HARRY HOGGE: Alright, while we’re still under a caution, I want you to go back out on that track and hit the pace car.
COLE TRICKLE: Hit the pace car?
HOGGE: Hit the pace car!
The 1990 Tom Cruse blockbuster, Days of Thunder, isn’t my favorite racing movie, but above, are lines from my favorite scene in the movie. Wondering why I’m quoting movie scripts today? There’s a reason for the madness. I promise.
In case you missed it, last week’s AAA 400 at Dover (Del.) International Speedway was an elimination race in the NASCAR Chase for the Sprint Cup, and six-time champion and 2015 four-race winner Jimmie Johnson was among the four eliminated. There was somewhat of a cry from some fans that the Chase needed to be changed to prevent such a travesty (note sarcasm, here) or that the Chase format was flawed because such a thing could happen. But that’s another topic for another day.
It seems the biggest news of the week was Kevin Harvick’s victory celebration after his dominating 355-laps-led performance at Dover. But don’t drivers generally put on a smoke show after race wins? And sometimes aren’t cars damaged during said victory celebrations? Tires sometimes blowout, resulting in sheet metal damage. Sometimes drivers will misjudge where thy’re at within their self-created plume of smoke and accidentally scrape the wall. Hey, it happens.
Harvick’s car sustained some damage in his victory celebreation at Dover, and that’s what all the uproar is about. Was it intentional? Was it accidental? Harvick contends it was accidental, while others are crying foul. I’m not going to make an assumptioin either way. It is what it is, and I wasn’t in the car, and I’m definitely not in Harvick’s head, so I’m not going to cast stones, here.
But Harvick’s victory celebration and the outcry that followed did bring up an interesting subject of intentioinal damage to conceal things that aren’t exactly kosher, if you know what I mean, from NASCAR officials during post-race inspection.
It happens. Heck, Johnson’s longtime crew chief Chad Knaus admitted to it several years ago. He was pretty much backed into a corner in 2011 and admitted to giving Johnson instructions to intentionally damage the rear end of his race car at Talladega (Ala.) Superspeedway in 2011, in case Johnson won, resulting in a more thorough post-race inspection. In a recording of the in-race radio communication, Knaus made the request to “cover our bases.” For the recrod, he car fit all inspection templates after the race. But was the passage of inspection because something was hidden by damage?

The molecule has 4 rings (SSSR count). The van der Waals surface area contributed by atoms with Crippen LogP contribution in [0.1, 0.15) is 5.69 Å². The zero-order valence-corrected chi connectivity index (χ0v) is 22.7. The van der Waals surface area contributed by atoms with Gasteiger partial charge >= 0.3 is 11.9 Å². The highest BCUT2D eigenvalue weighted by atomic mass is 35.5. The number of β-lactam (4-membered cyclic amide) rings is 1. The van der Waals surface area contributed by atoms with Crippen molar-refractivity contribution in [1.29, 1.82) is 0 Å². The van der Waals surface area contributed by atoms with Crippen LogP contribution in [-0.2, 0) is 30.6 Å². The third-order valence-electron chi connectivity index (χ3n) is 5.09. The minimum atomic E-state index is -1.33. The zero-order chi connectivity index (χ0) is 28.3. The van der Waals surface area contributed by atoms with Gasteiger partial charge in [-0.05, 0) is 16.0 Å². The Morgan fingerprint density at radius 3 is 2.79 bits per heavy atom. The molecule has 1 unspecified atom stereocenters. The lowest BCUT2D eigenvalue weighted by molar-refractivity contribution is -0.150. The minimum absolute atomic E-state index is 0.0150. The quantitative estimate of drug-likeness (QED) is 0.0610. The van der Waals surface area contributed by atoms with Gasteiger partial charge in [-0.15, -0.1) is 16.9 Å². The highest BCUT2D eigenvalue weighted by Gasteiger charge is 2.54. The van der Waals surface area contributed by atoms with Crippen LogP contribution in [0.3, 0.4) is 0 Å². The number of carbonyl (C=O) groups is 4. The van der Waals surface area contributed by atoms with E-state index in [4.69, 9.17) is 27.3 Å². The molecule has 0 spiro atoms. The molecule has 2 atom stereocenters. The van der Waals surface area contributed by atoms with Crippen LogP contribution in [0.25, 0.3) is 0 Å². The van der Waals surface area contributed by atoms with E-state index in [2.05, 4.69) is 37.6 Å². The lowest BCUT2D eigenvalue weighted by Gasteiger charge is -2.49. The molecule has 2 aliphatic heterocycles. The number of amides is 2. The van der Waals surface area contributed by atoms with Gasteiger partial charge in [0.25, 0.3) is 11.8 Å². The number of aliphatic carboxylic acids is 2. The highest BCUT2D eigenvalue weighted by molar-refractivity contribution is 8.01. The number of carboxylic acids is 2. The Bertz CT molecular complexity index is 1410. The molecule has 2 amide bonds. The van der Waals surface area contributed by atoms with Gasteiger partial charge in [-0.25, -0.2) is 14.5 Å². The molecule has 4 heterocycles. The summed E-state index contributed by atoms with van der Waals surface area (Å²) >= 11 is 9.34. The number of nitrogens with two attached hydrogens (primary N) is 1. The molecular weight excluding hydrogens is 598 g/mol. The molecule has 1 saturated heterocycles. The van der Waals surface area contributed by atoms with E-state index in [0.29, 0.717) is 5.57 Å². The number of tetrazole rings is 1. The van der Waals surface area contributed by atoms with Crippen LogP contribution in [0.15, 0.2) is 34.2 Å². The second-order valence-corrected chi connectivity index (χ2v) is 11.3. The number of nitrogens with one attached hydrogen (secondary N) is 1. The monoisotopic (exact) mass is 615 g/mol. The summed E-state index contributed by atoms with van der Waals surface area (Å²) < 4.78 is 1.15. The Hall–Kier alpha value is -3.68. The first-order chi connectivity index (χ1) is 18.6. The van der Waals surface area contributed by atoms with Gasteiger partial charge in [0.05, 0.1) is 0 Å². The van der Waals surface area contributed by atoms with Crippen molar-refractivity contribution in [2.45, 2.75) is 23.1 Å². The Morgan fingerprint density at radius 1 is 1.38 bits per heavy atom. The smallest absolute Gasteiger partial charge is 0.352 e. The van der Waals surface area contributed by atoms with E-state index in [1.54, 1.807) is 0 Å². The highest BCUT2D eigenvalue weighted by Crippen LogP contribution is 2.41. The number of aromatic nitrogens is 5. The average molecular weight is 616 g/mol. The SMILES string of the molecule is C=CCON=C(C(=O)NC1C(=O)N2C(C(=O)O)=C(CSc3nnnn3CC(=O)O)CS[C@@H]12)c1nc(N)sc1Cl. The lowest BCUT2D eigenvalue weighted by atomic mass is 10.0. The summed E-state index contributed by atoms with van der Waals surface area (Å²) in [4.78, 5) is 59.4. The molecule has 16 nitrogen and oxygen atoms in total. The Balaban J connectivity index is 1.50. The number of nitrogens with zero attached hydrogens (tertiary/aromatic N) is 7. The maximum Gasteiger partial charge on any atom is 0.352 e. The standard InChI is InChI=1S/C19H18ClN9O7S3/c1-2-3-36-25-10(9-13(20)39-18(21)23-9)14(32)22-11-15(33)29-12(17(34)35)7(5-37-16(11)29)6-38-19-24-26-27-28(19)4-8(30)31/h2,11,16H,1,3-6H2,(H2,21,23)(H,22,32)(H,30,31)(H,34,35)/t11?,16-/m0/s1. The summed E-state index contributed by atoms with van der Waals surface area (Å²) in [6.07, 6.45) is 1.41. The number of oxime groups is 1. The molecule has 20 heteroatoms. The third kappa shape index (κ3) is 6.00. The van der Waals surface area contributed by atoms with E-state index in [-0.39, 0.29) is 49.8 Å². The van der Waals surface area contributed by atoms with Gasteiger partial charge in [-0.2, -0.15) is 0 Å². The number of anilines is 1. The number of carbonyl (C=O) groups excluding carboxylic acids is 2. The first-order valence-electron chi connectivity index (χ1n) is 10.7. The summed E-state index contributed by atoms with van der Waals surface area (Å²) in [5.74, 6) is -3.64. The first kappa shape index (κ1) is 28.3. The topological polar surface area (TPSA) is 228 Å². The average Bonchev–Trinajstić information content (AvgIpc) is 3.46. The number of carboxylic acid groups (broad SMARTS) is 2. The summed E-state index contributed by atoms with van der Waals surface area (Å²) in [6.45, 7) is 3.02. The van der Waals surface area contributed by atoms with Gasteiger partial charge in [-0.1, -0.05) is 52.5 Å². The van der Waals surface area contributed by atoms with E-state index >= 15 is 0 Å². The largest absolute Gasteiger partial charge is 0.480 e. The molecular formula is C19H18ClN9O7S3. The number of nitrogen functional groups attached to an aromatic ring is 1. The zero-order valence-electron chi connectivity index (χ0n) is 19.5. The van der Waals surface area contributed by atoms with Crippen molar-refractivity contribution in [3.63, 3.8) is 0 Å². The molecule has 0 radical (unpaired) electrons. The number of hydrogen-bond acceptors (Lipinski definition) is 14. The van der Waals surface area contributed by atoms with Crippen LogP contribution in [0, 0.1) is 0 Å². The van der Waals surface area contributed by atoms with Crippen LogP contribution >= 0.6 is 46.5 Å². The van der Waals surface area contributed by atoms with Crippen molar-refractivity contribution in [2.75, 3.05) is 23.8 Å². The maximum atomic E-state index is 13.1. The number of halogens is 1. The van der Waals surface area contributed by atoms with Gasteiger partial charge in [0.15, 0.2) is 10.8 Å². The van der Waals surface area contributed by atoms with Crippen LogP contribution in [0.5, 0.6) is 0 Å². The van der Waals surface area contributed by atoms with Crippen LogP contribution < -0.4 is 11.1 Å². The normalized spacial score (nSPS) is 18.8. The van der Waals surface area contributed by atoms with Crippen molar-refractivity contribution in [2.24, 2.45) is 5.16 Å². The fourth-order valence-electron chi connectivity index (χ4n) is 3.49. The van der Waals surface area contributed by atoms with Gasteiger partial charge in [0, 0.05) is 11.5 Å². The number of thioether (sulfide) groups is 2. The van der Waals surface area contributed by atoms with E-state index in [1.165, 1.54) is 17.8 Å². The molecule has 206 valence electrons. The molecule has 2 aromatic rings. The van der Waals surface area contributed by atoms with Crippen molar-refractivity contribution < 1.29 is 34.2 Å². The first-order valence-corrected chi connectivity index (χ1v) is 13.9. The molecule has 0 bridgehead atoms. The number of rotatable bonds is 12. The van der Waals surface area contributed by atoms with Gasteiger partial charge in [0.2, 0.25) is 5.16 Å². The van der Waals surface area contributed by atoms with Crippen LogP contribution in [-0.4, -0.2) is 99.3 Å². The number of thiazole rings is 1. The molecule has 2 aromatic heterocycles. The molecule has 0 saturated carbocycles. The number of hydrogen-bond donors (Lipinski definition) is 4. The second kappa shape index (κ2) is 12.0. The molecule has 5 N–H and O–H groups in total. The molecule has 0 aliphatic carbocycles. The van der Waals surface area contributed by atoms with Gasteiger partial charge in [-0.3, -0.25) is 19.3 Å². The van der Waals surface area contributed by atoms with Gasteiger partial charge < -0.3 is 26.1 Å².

In the days after Harvick’s victory celebration at Dover, a few drivers spoke up, admitting that some damage from victory celebratioins is attentional. Of course, none would go so far as to admit to such tactics themselves. And, really, would we expect them to?
There is something I’ve been wondering about this past week, though. Why, all of a sudden, did this topic come up with Harvick’s celebration at Dover? Yeah, I guess this has been discussed before, but not with the fever of the discussion post-Dover? Is there just something about Harvick? Did someone here something that he/she isn’t coming forward about, instead opting to plant the seeds of doubt?
Maybe it was because Harvick was so dominant at Dover. After all, he did lead 355 laps of a 400-lap race. But isn’t that one of the gripes about the 2015 aero package, that one car gets out front and nobody else can pass it? Couldn’t Harvick’s dominance last weekend been a shining example of that?
Harvick’s innocence or guilt aside — and again, I’m not taking one side or the other on that — this sort of thing happens, what should be done about it? And how are we to always know intent when damage is done? After all, most in the garage probably aren’t bold enough to have such discussions on the radio with “Big Brother,” a.k.a. NASCAR, listening. I’m guessing Knaus learned his lesson. And I’m guessing Clint Bowyer’s arm has stopped itching since Richmond 2013.
Maybe this will just go down is one of those great mysteries, right up there with the age old question of how many licks it takes to get to the center of a Tootsie Roll pop. Best I can remember, that owl in those old commercials said, “Three.” But really, I guess we’ll never know.
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